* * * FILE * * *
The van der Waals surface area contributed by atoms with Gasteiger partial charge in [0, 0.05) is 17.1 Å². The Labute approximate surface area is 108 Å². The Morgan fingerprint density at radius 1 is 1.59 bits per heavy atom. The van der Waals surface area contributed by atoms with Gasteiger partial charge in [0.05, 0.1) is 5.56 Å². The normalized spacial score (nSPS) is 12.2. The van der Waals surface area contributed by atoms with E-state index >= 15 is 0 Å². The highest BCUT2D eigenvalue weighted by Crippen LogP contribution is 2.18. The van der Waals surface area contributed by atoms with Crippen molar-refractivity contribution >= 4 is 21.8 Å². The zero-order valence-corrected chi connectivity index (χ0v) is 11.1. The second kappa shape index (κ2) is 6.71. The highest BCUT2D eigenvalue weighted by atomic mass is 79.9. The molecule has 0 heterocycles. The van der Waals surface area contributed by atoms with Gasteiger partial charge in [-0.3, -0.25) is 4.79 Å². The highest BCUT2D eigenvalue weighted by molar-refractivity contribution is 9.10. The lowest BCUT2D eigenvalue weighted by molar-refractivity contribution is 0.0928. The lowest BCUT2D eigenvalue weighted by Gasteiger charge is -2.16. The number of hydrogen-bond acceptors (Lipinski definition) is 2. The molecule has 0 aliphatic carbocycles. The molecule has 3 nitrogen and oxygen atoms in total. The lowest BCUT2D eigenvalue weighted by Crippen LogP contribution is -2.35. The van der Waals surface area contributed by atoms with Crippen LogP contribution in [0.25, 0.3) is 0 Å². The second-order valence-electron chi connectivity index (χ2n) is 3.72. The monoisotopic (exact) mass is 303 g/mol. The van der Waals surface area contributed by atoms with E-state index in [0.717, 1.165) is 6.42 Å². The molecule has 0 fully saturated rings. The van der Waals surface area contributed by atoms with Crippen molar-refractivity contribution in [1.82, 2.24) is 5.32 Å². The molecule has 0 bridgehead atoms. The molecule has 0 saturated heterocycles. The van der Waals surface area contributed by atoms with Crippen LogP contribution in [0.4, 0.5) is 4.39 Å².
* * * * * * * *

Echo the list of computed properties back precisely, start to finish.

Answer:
The van der Waals surface area contributed by atoms with Gasteiger partial charge in [0, 0.05) is 17.1 Å². The Labute approximate surface area is 108 Å². The Morgan fingerprint density at radius 1 is 1.59 bits per heavy atom. The van der Waals surface area contributed by atoms with Gasteiger partial charge in [0.05, 0.1) is 5.56 Å². The normalized spacial score (nSPS) is 12.2. The van der Waals surface area contributed by atoms with E-state index >= 15 is 0 Å². The highest BCUT2D eigenvalue weighted by Crippen LogP contribution is 2.18. The van der Waals surface area contributed by atoms with Crippen molar-refractivity contribution >= 4 is 21.8 Å². The zero-order valence-corrected chi connectivity index (χ0v) is 11.1. The second kappa shape index (κ2) is 6.71. The highest BCUT2D eigenvalue weighted by atomic mass is 79.9. The molecule has 0 heterocycles. The van der Waals surface area contributed by atoms with Gasteiger partial charge in [-0.3, -0.25) is 4.79 Å². The highest BCUT2D eigenvalue weighted by molar-refractivity contribution is 9.10. The lowest BCUT2D eigenvalue weighted by molar-refractivity contribution is 0.0928. The lowest BCUT2D eigenvalue weighted by Gasteiger charge is -2.16. The number of hydrogen-bond acceptors (Lipinski definition) is 2. The molecule has 0 aliphatic carbocycles. The molecule has 3 nitrogen and oxygen atoms in total. The lowest BCUT2D eigenvalue weighted by Crippen LogP contribution is -2.35. The van der Waals surface area contributed by atoms with Crippen LogP contribution in [0.25, 0.3) is 0 Å². The second-order valence-electron chi connectivity index (χ2n) is 3.72. The monoisotopic (exact) mass is 303 g/mol. The van der Waals surface area contributed by atoms with E-state index in [0.717, 1.165) is 6.42 Å². The molecule has 0 fully saturated rings. The van der Waals surface area contributed by atoms with Crippen molar-refractivity contribution in [1.82, 2.24) is 5.32 Å². The molecule has 0 bridgehead atoms. The molecule has 0 saturated heterocycles. The van der Waals surface area contributed by atoms with Crippen LogP contribution in [0.4, 0.5) is 4.39 Å².